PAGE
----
Source: Paper, pps. 71/75

The currently vexing problems of national caveats and sharing of intelligence are well-presented in the paper; it is hard to form a team-approach when each player, for national political reasons, applies different caveats to its forces and relies upon different intelligence estimates. Part of this problem is created by the very size of NATO which, later, the authors propose to enlarge. NATO, like the EU, is, simply, too big, too divided and too political to bring forward a tight, cohesive plan for the sorts of complex military operations that will confront us in the future.
The paper concludes that there is a serious shortfall between the threats facing the world, not just the West, and the existing capabilities of e.g. the UN and NATO.

The authors posit (p. 85) that all is not lost because, and here we agree: “What we do have, however, are common aims, values and interests, and these alone provide a sufficient basis on which to design a new global strategy – one that appreciates the complexity and unpredictability, and that links all the instruments and capabilities together. Looking at the scale of trends, challenges and threats, we cannot see a solution in America, Europe, or any individual nation acting alone. What we need is a transatlantic alliance capable of implementing a comprehensive grand strategy that is integrated, both nationally and among allies.”

Ruxted takes great issue with one word of this assessment. The authors should have said and the leaders of the secular, law abiding democracies must insist that “what we need to is a global alliance capable of implementing a comprehensive grand strategy,” etc.

The central issue, the one the paper’s authors got right, is that the problems and challenges are global – they are not, in the main, in and around Europe and the North Atlantic. The ‘cockpit’ is, now, as it has been so often in history, in West and Central Asia and it is likely to shift towards Africa sooner rather than later. It is highly unlikely that Eurocentric or, at best, North Atlantic solutions are going to work all that well.

The Ruxted Group agrees with the paper’s broad thrust. The proposed new grand-strategy aims to preserve peace, values, free trade and stability. It seeks as much certainty as possible for the member nations, the resolution of crises by peaceful means and the prevention of armed conflict. In doing so, it aims to reduce the reasons for conflict and – should all attempts to find peaceful solutions fail – to defend the member states’ territorial integrity and protect their citizens’ way of life, including their values and convictions. Source: p. 92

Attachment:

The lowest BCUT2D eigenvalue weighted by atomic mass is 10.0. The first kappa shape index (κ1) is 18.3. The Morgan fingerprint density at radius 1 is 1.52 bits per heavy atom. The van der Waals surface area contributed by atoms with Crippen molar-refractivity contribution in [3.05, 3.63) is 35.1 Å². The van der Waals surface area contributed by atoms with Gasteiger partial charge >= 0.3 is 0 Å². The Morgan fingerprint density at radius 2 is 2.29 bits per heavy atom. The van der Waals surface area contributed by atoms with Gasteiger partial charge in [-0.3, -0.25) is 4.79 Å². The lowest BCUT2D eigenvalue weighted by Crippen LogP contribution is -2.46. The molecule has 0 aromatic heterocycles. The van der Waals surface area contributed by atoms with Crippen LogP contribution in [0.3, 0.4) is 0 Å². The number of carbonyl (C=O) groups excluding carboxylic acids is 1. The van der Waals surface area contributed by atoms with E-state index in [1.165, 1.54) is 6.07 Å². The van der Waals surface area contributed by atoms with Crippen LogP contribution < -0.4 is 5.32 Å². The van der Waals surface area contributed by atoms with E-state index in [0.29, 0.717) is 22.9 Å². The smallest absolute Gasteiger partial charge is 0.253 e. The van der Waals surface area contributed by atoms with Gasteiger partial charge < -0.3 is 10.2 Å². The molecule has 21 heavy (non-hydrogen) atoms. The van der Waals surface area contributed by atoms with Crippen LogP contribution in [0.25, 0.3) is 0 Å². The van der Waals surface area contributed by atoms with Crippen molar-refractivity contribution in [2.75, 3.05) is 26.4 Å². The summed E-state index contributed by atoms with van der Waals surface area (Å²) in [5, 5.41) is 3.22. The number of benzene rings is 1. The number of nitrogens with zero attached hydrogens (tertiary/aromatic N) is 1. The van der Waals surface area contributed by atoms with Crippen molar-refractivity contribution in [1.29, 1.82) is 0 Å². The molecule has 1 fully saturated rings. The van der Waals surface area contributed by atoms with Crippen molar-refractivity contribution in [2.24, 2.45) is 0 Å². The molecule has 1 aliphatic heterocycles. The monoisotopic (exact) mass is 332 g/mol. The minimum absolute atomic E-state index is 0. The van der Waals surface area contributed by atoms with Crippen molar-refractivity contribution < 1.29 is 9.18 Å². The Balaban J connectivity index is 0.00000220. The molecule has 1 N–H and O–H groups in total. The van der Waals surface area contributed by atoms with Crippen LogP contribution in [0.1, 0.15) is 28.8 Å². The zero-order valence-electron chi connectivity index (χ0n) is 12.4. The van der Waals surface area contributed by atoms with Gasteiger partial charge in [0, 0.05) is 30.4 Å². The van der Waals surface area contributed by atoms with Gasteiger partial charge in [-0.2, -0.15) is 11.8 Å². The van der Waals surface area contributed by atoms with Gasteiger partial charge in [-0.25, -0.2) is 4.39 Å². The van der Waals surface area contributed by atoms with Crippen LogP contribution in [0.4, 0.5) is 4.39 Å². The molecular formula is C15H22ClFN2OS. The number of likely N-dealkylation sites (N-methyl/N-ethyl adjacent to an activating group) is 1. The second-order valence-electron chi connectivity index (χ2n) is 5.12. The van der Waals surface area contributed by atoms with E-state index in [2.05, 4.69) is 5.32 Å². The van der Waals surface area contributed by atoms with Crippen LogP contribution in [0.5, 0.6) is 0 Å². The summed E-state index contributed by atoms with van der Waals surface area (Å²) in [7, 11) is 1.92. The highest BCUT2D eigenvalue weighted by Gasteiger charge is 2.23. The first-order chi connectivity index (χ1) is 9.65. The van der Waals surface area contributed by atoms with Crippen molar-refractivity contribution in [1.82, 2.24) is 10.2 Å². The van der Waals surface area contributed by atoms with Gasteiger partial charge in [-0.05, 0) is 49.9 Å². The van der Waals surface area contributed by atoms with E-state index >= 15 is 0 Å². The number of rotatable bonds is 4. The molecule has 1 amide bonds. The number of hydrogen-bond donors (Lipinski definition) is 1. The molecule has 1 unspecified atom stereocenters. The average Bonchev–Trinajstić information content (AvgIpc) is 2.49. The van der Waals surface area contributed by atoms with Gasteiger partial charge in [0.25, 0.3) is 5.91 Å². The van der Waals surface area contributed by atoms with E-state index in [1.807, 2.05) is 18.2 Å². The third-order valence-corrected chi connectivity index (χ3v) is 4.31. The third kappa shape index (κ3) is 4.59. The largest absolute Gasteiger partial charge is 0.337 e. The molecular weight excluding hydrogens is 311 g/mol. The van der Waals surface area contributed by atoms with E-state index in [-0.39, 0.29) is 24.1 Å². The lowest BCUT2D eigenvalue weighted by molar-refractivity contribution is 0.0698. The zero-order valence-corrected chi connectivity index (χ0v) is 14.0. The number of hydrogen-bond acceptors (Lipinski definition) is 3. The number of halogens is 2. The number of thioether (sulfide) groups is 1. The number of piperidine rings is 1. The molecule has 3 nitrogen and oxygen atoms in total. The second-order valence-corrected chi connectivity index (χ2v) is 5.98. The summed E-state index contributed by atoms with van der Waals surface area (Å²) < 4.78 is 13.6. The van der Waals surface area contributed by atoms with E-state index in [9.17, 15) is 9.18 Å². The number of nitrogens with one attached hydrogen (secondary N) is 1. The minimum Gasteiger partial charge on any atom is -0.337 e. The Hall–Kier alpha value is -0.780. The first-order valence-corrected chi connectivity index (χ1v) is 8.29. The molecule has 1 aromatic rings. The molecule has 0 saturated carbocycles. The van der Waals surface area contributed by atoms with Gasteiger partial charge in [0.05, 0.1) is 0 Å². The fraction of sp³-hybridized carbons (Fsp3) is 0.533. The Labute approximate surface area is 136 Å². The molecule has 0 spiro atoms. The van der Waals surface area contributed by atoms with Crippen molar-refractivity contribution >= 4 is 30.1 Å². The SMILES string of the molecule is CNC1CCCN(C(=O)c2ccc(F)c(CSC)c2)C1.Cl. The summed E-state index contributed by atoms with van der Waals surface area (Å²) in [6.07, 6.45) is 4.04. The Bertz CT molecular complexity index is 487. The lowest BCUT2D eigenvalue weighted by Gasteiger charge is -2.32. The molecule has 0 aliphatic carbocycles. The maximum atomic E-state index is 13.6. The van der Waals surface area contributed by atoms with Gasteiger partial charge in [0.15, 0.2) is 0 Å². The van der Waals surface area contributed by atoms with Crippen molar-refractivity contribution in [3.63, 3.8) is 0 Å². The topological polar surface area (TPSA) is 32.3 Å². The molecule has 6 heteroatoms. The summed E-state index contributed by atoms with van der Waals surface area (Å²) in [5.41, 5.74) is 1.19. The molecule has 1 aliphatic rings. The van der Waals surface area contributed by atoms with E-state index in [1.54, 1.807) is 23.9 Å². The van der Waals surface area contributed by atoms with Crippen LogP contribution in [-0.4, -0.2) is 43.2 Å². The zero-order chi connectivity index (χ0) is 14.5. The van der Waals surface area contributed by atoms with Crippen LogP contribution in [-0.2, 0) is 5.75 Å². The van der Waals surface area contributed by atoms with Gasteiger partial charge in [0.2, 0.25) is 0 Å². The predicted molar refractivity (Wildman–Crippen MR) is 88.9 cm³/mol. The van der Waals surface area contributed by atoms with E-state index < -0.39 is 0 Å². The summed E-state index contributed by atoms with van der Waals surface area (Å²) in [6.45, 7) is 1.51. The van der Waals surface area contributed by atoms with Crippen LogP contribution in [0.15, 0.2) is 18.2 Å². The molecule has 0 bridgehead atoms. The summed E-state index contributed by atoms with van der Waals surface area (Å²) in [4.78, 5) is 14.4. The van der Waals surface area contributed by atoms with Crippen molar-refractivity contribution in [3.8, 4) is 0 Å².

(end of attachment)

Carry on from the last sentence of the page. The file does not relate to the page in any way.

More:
The authors propose (Paper, p. 106) a clear, simple and, in our view, workable grand-strategy. But, despite the paper’s many, many excellent analyses and deductions the authors end up making the wrong conclusion because about implementing that strategy because, we think, of their highly Eurocentric views. NATO, even an expanded alliance,3 cannot meet the objectives the UN will set because NATO will still be centred on the divided and divisive Europe.

The paper correctly points out that the problems facing us are global in nature but the paper then proposes only a ‘North Atlantic’ solution. Ruxted repeats: that is not going to be good enough. NATO should be maintained, enlarged and reformed but it needs to be steered, in the purely military sphere, by a small, nimble, global alignment (rather than a formal alliance) of internationally respected (hopefully trusted), secular, law abiding democracies that have similar (even shared) intelligence systems and military standards. The Ruxted Group has proposed in the past and continues to suggest that this alignment must include the USA (for credibility) and should also include trusted members from the Americas (Canada), Europe (the United Kingdom) and the Asia-Pacific region (Australia, New Zealand and Singapore). Other qualified nations will be associated with the group; countries like Chile, Denmark, India, Japan, the Netherlands and Norway might be amongst them.

The world, connected or not, is dangerous and is growing more so. Existing international institutions (the UN, NATO, etc) are ill-suited to protect the world from itself. All can and should be reformed but a new global alignment of traditionally law biding, secular democracies is required to lead reformed regional groups, like NATO, in creating and managing the five-point strategy outlined above to serve our own and the UN’s interests – such leadership is especially necessary when ‘enforcement’ is the order of the day.

Canada needs to have its voice heard in the world. Canadians want to contribute, actively, to the quest for world peace and security and they want their ‘values’ to animate any grand strategy which might involve Canada. Therefore, Canada should whine less and work assiduously, albeit quietly, to save NATO from itself and, more importantly, to create a new ‘alignment’ of like-minded, respected democracies which we can join with confidence and pride.

1. See:
2. General (ret.) Dr. Klaus Naumann, KBE Former Chief of the Defence Staff, Germany and Former Chairman of NATO’s  Military Committee; General (ret.) John Shalikashvili Former Chairman of the Joint Chiefs of Staff of the United States of America and Former NATO Supreme Allied Commander in Europe; Field Marshal The Lord Inge, KG, GCB, PC Former Chief of the Defence Staff of the United Kingdom; Admiral (ret.) Jacques Lanxade Former Chief of the Defence Staff of France and Former Ambassador; and General (ret.) Henk van den Breemen Former Chief of the Defence Staff of the Netherlands
3. See ‘Enlargement and the three circles’ pps. 132/136 of the paper